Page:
In case you live under a rock and were unaware that 81-year-old Martha Stewart is this year’s Sports Illustrated Swimsuit Cover Model, now you know, and – you’re welcome. Or, whatever. Personally, I am a fan of Martha’s, a woman not unlike Hillary Clinton with regard to the outsized hatred she’s engendered in her life, although I’m not a watcher or reader of her shows, her books, her magazine, what have you (in fact, does she even have a show or magazine anymore?) so, basically, I’m not a fan fan. I simply admire her for being a smart, successful business woman with a great sense of humor, one who knows how to use the media in support of her businesses. Martha is also admirable for her resilience, for having survived, and thrived, despite pissing off a lot of tweeny lil men, enough to end up in prison for a pretty slim case of insider trading of a type that is so common in certain circles in NYC, and elsewhere, if the authorities wanted to they could spend all day and night every day prosecuting it. But, they don’t, and for good reason. 

As for Sports Illustrated. Who cares? Oh right, a lot of people do. I guess? A lot of men do. First of all, the magazine should be called Men’s Sports Illustrated, because the number of women and girls whose photos and stories inhabit the pages – even a half century after Title IX was passed – are miniscule. Miniscule. Tiny. Itty-bitty. Small. Few and far between. So, let’s be honest and call it like it is: Men’s Sports Illustrated. That a nearly nude 18 – 28-year-old female graces the cover annually, usually, creating that year’s best-selling issue – pardon me, 18 – 28-year old primarily white female – is y’know, not a big deal unless I guess you’re either the female in question ($$ka-ching! $$) or a person who enjoys looking at nearly naked females, and given the ubiquity of naked women and girls on the internet (so I’ve heard), maybe it’s time to move on? Maybe?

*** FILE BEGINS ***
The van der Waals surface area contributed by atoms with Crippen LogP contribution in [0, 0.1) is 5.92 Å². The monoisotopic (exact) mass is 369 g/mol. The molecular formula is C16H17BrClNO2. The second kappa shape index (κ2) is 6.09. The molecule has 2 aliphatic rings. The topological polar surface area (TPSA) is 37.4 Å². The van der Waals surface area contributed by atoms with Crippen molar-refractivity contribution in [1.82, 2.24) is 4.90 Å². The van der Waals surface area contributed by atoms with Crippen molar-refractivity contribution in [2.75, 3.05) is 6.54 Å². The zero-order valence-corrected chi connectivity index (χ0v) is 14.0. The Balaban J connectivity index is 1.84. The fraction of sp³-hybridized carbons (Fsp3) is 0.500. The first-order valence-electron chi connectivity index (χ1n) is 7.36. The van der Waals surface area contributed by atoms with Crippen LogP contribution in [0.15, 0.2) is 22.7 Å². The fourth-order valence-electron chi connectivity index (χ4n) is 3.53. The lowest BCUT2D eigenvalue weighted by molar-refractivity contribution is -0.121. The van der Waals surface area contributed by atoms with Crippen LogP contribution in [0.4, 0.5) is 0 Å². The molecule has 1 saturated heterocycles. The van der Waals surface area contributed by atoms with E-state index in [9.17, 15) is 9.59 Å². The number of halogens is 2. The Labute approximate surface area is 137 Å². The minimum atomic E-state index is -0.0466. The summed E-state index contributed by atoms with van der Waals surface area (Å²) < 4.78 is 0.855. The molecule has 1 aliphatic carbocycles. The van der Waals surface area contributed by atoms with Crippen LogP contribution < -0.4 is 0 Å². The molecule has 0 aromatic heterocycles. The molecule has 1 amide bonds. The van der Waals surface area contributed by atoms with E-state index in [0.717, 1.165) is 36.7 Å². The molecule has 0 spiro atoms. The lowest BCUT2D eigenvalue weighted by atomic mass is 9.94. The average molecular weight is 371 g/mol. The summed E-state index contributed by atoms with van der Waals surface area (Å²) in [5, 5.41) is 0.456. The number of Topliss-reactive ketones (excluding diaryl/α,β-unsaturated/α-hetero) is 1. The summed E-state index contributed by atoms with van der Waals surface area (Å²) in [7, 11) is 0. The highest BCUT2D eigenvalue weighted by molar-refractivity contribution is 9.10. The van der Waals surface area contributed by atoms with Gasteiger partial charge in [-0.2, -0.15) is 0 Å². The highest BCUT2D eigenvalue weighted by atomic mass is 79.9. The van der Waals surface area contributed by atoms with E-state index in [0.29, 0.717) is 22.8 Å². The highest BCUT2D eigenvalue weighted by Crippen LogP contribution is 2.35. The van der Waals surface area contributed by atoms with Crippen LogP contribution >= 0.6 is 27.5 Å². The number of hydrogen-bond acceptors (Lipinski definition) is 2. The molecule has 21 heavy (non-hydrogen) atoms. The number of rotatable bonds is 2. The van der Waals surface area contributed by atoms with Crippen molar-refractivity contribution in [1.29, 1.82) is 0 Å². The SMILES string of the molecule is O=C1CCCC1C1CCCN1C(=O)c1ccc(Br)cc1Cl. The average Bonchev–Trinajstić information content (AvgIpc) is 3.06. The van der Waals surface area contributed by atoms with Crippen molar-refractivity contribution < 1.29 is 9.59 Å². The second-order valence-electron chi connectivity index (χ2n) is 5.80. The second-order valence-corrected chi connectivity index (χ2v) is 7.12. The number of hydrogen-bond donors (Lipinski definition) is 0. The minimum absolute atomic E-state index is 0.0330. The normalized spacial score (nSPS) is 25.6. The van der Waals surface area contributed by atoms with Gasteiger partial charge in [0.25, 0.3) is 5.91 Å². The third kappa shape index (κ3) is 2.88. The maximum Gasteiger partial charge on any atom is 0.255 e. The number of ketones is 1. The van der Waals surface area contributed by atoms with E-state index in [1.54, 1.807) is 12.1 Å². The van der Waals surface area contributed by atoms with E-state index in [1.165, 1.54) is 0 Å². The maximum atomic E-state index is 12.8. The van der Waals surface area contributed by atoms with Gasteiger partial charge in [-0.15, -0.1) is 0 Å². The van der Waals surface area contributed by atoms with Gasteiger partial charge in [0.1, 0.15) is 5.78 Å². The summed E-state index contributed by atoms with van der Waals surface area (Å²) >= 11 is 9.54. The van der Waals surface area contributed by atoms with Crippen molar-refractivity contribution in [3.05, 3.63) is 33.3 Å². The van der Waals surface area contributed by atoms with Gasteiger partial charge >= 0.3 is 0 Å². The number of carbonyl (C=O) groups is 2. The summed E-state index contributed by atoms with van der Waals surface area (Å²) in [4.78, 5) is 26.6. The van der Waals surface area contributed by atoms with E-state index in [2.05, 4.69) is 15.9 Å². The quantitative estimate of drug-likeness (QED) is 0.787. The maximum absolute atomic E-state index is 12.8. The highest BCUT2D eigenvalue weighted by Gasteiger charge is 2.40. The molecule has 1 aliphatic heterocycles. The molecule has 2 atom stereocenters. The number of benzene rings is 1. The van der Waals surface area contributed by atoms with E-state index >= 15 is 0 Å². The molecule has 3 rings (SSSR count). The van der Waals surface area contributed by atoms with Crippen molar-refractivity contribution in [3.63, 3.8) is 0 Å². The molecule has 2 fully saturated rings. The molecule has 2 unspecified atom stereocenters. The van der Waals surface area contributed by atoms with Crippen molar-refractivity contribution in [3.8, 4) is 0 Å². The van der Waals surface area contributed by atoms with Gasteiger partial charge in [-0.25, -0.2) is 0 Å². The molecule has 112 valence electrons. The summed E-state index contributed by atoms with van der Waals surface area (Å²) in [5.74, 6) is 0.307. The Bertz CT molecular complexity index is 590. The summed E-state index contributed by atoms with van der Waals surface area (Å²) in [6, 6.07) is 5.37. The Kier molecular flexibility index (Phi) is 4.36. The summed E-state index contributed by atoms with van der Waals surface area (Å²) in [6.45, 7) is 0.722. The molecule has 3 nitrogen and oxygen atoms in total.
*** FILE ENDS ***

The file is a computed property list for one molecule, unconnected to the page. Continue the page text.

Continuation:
For a millennium, men have held the majority of the buying and selling power in the world, but people like Martha Stewart have been changing that for some time now, and – a recommended read – Rebecca Traister’s All the Single Ladies outlines how that rising demographic of successful, experienced, often well-educated, working, middle and upper-class women are changing the overall paradigm, and not a minute too soon. I started The First Time Project because I was sick to death of reading and seeing stories of male sexual initiation. FFS, not another one! And, in the culture at large, women and girls are waking up to the power of having our own: our own money, stock portfolios, businesses, homes, investments, representation, ideas, choices, desires – and our own stories told, respected, believed, and acted upon. Do we still have a long way to go? Fuck yeah, we do.     

Does Martha Stewart’s appearance on the cover of SI’s breathlessly anticipated swimsuit issue change anything? Maybe, maybe not. But it is a conversation starter, and conversations are good, ain’t dey? Yes, yes dey are. For example, answer this: why the fuck is there a swimsuit issue, at all? And if so, why not a mostly naked man at least every other year, arising from the surf in Hawaii or whatever TF they shoot these things. I could go for that. Would advertisers flee? Would reader-subscribers? We won’t know until it’s tried, now will we? Mix it TF up. And of course we can discuss the male gaze, the taken for granted, assumed male point of view, and gaaaaaaaze. Who is holding the camera, who is editing these magazines with their dearth of female athletes portrayed, who is determining what and who is newsworthy in a world that is – however incrementally – changing; this is a subject for conversation, for discussion, for consciousness raising – the late 1960s equivalent of ‘woke’.